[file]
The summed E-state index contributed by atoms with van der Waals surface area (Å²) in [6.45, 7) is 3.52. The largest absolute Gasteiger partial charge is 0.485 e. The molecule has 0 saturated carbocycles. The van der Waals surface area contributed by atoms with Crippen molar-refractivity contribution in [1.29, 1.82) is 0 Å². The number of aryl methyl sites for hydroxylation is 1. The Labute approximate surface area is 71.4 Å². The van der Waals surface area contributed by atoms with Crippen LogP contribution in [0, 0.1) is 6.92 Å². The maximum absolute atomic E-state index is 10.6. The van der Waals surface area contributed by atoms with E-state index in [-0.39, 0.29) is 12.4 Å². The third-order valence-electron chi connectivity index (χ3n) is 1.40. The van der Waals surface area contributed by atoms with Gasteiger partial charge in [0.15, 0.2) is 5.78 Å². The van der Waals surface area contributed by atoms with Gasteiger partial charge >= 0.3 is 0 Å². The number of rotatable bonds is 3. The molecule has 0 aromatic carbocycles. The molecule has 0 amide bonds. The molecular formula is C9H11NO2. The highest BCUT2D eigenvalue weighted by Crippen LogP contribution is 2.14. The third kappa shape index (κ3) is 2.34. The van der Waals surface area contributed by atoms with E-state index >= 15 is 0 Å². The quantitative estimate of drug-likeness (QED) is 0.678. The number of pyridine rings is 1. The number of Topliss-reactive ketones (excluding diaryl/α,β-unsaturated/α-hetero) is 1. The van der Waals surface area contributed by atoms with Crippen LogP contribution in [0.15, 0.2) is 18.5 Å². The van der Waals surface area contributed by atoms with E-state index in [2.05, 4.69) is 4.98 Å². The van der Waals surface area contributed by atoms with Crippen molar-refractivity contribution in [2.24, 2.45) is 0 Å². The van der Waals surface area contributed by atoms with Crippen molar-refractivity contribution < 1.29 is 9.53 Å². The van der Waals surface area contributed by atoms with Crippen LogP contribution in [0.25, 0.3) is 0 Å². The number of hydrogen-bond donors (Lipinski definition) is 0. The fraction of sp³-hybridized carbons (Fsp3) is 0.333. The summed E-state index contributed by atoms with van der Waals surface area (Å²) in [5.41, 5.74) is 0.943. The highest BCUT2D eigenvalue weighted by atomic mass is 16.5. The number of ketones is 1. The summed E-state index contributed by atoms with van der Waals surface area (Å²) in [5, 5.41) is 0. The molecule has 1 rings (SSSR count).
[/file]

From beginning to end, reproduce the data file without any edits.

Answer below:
The summed E-state index contributed by atoms with van der Waals surface area (Å²) in [6.45, 7) is 3.52. The largest absolute Gasteiger partial charge is 0.485 e. The molecule has 0 saturated carbocycles. The van der Waals surface area contributed by atoms with Crippen molar-refractivity contribution in [1.29, 1.82) is 0 Å². The number of aryl methyl sites for hydroxylation is 1. The Labute approximate surface area is 71.4 Å². The van der Waals surface area contributed by atoms with Crippen LogP contribution in [0, 0.1) is 6.92 Å². The maximum absolute atomic E-state index is 10.6. The van der Waals surface area contributed by atoms with E-state index in [-0.39, 0.29) is 12.4 Å². The third-order valence-electron chi connectivity index (χ3n) is 1.40. The van der Waals surface area contributed by atoms with Gasteiger partial charge in [0.15, 0.2) is 5.78 Å². The van der Waals surface area contributed by atoms with Gasteiger partial charge >= 0.3 is 0 Å². The number of rotatable bonds is 3. The molecule has 0 aromatic carbocycles. The molecule has 0 amide bonds. The molecular formula is C9H11NO2. The highest BCUT2D eigenvalue weighted by Crippen LogP contribution is 2.14. The third kappa shape index (κ3) is 2.34. The van der Waals surface area contributed by atoms with E-state index >= 15 is 0 Å². The quantitative estimate of drug-likeness (QED) is 0.678. The number of pyridine rings is 1. The number of Topliss-reactive ketones (excluding diaryl/α,β-unsaturated/α-hetero) is 1. The van der Waals surface area contributed by atoms with Crippen LogP contribution in [0.15, 0.2) is 18.5 Å². The van der Waals surface area contributed by atoms with E-state index in [2.05, 4.69) is 4.98 Å². The van der Waals surface area contributed by atoms with Crippen molar-refractivity contribution in [2.24, 2.45) is 0 Å². The van der Waals surface area contributed by atoms with Crippen molar-refractivity contribution < 1.29 is 9.53 Å². The van der Waals surface area contributed by atoms with Crippen LogP contribution in [0.25, 0.3) is 0 Å². The number of hydrogen-bond donors (Lipinski definition) is 0. The fraction of sp³-hybridized carbons (Fsp3) is 0.333. The summed E-state index contributed by atoms with van der Waals surface area (Å²) in [5.41, 5.74) is 0.943. The highest BCUT2D eigenvalue weighted by atomic mass is 16.5. The number of ketones is 1. The summed E-state index contributed by atoms with van der Waals surface area (Å²) in [5, 5.41) is 0. The molecule has 1 rings (SSSR count).